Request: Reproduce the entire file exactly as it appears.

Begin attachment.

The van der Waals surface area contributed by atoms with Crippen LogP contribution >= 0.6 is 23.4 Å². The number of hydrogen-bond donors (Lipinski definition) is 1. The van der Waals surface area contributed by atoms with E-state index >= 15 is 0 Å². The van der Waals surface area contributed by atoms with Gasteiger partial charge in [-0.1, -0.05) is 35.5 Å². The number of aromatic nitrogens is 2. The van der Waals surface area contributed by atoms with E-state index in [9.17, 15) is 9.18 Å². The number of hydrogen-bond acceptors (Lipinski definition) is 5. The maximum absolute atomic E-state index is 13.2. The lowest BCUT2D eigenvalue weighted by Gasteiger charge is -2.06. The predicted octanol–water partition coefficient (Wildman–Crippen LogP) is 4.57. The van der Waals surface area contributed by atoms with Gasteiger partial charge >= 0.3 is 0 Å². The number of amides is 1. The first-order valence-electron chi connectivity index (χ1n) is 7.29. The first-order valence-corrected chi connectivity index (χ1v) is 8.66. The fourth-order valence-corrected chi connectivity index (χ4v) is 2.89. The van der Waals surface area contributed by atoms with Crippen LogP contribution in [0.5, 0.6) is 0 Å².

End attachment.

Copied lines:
The van der Waals surface area contributed by atoms with Crippen LogP contribution >= 0.6 is 23.4 Å². The number of hydrogen-bond donors (Lipinski definition) is 1. The van der Waals surface area contributed by atoms with E-state index >= 15 is 0 Å². The van der Waals surface area contributed by atoms with Gasteiger partial charge in [-0.1, -0.05) is 35.5 Å². The number of aromatic nitrogens is 2. The van der Waals surface area contributed by atoms with E-state index in [9.17, 15) is 9.18 Å². The number of hydrogen-bond acceptors (Lipinski definition) is 5. The maximum absolute atomic E-state index is 13.2. The lowest BCUT2D eigenvalue weighted by Gasteiger charge is -2.06. The predicted octanol–water partition coefficient (Wildman–Crippen LogP) is 4.57. The van der Waals surface area contributed by atoms with Gasteiger partial charge >= 0.3 is 0 Å². The number of amides is 1. The first-order valence-electron chi connectivity index (χ1n) is 7.29. The first-order valence-corrected chi connectivity index (χ1v) is 8.66. The fourth-order valence-corrected chi connectivity index (χ4v) is 2.89. The van der Waals surface area contributed by atoms with Crippen LogP contribution in [0.5, 0.6) is 0 Å².